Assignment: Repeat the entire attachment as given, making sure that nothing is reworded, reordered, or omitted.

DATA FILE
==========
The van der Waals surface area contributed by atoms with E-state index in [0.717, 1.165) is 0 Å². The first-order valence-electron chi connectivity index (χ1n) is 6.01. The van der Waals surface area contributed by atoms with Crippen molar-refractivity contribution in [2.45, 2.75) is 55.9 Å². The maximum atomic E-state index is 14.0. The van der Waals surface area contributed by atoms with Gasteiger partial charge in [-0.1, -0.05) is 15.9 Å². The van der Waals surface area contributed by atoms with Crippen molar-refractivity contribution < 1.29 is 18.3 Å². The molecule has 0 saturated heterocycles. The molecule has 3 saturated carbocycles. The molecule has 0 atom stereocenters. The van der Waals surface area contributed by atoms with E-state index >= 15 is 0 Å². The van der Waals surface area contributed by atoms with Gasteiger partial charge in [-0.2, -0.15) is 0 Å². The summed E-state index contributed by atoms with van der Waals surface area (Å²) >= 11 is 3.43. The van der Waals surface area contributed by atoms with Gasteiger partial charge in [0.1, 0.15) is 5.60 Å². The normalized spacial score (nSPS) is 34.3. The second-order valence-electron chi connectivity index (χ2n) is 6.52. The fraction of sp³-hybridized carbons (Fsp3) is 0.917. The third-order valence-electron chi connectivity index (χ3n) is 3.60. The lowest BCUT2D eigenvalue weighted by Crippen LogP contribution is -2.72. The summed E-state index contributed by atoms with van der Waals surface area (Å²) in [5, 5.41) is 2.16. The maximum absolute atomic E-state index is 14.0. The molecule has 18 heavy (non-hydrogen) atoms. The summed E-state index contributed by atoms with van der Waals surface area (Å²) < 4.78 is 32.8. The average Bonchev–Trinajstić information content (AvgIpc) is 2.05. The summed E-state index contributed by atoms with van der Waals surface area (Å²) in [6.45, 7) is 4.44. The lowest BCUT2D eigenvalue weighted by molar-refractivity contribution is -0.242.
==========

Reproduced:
The van der Waals surface area contributed by atoms with E-state index in [0.717, 1.165) is 0 Å². The first-order valence-electron chi connectivity index (χ1n) is 6.01. The van der Waals surface area contributed by atoms with Crippen molar-refractivity contribution in [2.45, 2.75) is 55.9 Å². The maximum atomic E-state index is 14.0. The van der Waals surface area contributed by atoms with Gasteiger partial charge in [-0.1, -0.05) is 15.9 Å². The van der Waals surface area contributed by atoms with Crippen molar-refractivity contribution < 1.29 is 18.3 Å². The molecule has 0 saturated heterocycles. The molecule has 3 saturated carbocycles. The molecule has 0 atom stereocenters. The van der Waals surface area contributed by atoms with E-state index >= 15 is 0 Å². The van der Waals surface area contributed by atoms with Gasteiger partial charge in [-0.2, -0.15) is 0 Å². The summed E-state index contributed by atoms with van der Waals surface area (Å²) >= 11 is 3.43. The van der Waals surface area contributed by atoms with Gasteiger partial charge in [0.1, 0.15) is 5.60 Å². The normalized spacial score (nSPS) is 34.3. The second-order valence-electron chi connectivity index (χ2n) is 6.52. The fraction of sp³-hybridized carbons (Fsp3) is 0.917. The third-order valence-electron chi connectivity index (χ3n) is 3.60. The lowest BCUT2D eigenvalue weighted by Crippen LogP contribution is -2.72. The summed E-state index contributed by atoms with van der Waals surface area (Å²) in [5, 5.41) is 2.16. The maximum absolute atomic E-state index is 14.0. The molecule has 18 heavy (non-hydrogen) atoms. The summed E-state index contributed by atoms with van der Waals surface area (Å²) < 4.78 is 32.8. The average Bonchev–Trinajstić information content (AvgIpc) is 2.05. The summed E-state index contributed by atoms with van der Waals surface area (Å²) in [6.45, 7) is 4.44. The lowest BCUT2D eigenvalue weighted by molar-refractivity contribution is -0.242.